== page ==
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Violence in Children’s Literature
How Much of it is Necessary?

Violence in Children’s Literature
  • Stories of Robin Hood & His Merry Outlaw... (by )
  • A Little Princess (by )
  • Kidnapped (by )
  • The Swiss family Robinson (by )
  • Fairy Tales by the Brothers Grimm (by )
  • Fairy Tales from Hans Christian Andersen (by )
  • Stories from Greek Mythology (by )
  • Wonder Tales from the Greek and Roman My... (by )
  • The Nine Worlds : Stories from Norse Myt... (by )
  • Myths and Legends of the Celtic Race (by )
  • 1001 Nights, Vol. 1 (by )
  • The red fairy book (by )
  • The Blue Fairy Book (by )
  • The Green Fairy Book (by )
  • The yellow fairy book (by )
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Despite modern questions regarding violence in children’s literature and calls to eliminate violence from entertainment aimed at children, childhood has long served as a crucible of violence in life, play, and literature. In her 2010 paper “Does Violence Have a Place in Children’s Literature?” published by Oneota Reading Journal, Megan Creasey points out that children are naturally drawn to stories with violence, if only because they can relate to the violent situations portrayed in those stories. Authors, she says, can use the violent situations in those stories to teach children how to resolve problems without using violence.

Don’t believe that? Take a look at the fairy tales by the Brothers Grimm and Hans Christian Andersen and the entire lexicon of Greek, Roman, Norse, Celtic, Arabic, and other mythologies for themes of aggression and violence. Andrew Lang recorded folklore and fairy tales from around the world in his Red, Blue, Green, Yellow, Pink, Orange, Violet, Brown, and Grey Fairy Books, all repeating themes of violence and heroism. While these tales frequently showcase the valor and derring-do of princes and knights, those same heroes find themselves mired in dark and violent action instigated by the villains of those tales. The traditional heroines of such stories find themselves the victims of violence, hence the traditional notion of the damsel in distress.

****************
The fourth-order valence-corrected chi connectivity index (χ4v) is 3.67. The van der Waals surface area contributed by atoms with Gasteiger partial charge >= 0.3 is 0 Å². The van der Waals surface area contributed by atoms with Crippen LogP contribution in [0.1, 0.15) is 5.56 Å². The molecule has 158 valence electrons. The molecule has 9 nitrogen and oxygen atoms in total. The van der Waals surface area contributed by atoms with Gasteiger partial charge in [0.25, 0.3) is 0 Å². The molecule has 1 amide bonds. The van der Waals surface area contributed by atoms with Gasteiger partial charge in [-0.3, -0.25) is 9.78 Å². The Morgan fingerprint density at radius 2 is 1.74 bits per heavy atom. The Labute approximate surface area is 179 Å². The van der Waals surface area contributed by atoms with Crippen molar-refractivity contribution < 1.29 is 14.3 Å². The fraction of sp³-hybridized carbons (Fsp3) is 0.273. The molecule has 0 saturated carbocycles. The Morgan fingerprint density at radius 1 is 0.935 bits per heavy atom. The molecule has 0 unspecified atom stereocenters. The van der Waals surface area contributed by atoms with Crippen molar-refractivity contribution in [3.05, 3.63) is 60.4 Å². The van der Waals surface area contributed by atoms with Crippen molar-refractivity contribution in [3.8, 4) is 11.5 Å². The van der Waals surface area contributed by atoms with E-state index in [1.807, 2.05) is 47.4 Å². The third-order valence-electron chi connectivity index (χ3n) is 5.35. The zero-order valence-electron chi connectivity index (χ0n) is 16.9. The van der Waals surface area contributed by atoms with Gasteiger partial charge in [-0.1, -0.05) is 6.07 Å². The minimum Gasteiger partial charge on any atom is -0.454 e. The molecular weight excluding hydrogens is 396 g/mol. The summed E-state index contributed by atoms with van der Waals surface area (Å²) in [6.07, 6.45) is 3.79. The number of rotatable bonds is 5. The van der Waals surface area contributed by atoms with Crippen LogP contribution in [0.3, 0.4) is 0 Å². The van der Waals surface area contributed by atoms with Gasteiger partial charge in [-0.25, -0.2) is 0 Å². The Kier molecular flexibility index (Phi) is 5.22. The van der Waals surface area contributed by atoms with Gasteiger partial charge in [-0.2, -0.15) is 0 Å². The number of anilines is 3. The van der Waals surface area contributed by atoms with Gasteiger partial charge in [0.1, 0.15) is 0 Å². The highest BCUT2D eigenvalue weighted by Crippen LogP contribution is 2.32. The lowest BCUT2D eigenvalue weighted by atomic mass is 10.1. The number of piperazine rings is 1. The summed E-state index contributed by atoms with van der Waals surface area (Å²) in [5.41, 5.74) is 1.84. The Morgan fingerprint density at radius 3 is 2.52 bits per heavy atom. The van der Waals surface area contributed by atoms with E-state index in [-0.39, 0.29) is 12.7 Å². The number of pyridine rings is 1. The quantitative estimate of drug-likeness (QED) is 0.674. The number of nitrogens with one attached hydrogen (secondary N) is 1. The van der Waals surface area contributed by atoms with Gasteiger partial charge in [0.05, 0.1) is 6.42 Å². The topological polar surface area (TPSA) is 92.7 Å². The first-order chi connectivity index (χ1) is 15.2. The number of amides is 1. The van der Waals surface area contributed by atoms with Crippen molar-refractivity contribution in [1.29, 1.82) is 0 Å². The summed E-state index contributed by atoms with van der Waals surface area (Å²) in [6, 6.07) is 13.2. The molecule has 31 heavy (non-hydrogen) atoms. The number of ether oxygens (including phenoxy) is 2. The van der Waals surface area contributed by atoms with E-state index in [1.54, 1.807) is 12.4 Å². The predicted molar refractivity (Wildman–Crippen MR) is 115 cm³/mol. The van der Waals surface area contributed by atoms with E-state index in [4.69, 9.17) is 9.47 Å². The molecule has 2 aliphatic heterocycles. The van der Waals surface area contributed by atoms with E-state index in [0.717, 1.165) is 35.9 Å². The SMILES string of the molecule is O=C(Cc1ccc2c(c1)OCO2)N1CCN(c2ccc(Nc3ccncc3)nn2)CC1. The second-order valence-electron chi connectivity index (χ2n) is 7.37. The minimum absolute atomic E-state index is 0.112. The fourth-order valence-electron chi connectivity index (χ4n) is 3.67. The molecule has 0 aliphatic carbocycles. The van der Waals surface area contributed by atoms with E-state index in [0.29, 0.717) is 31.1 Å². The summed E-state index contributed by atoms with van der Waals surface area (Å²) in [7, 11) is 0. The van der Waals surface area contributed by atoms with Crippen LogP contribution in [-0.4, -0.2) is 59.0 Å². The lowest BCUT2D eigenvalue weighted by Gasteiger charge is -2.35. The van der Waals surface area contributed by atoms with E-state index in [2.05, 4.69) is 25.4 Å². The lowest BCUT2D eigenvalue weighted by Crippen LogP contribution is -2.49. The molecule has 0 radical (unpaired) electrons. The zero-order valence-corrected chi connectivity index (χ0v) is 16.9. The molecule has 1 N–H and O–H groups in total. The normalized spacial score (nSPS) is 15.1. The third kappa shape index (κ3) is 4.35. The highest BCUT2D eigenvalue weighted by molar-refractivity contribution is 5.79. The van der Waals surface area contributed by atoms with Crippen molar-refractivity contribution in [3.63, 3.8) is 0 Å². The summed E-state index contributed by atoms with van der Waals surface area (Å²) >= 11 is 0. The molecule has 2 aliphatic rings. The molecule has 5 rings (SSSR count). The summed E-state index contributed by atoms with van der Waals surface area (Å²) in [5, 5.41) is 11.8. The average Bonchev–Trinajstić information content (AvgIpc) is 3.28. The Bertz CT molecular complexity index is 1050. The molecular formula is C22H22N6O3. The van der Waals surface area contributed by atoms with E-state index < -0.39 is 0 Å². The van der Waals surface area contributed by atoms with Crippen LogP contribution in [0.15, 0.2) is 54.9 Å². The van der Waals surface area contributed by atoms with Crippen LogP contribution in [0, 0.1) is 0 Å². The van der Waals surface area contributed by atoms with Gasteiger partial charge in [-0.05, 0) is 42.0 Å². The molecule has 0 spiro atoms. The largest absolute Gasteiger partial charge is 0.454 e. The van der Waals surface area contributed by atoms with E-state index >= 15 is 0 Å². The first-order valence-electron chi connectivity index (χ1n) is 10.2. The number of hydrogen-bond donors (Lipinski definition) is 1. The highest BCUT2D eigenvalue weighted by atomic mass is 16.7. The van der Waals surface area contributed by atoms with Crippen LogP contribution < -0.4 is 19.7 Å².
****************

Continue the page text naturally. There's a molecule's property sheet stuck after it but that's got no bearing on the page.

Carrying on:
Consider other stories we now consider traditional children’s fare: Robin Hood by Henry Gilbert, Stories of Robin Hood & His Merry Outlaws by Joseph Walker McSpadden, The Witch of Blackbird Pond by Elizabeth George Speare,  A Little Princess by Frances Hodgson Burnett, Kidnapped by Robert Louis Stevenson, The Swiss Family Robinson by Johann David Wyss, Robinson Crusoe by Daniel Defoe, and The Adventures of Tom Sawyer and The Adventures of Huckleberry Finn by Mark Twain.
Creasey notes in her paper, “Since aggression is a naturally occurring feeling in all humans, it seems ridiculous to expect that barring violence from children’s books would cease this urge.” For those who disbelieve in the propriety of violence in children’s literature and think that reading tales of violence will scar their children for life, consider these sage words attributed to G. K. Chesterson: “Fairy tales do not tell children the dragons exist. Children already know that dragons exist. Fairy tales tell children the dragons can be killed.”

Rather than immerse children in worlds of senseless violence, the violence in children’s literature teaches a culture’s value judgments, traditions, and customs, says Guliz Sahin in “Reflections of Violence on Children’s Books” published through SciVerse ScienceDirect by Elsevier. Sahin notes that reading materials have an active role in children’s growth and development. Echoing Chesterson’s sentiment, he posits that violence in children’s literature can be used to transmit cultural values to teach moral concepts and responsibility.

By Karen M.Smith

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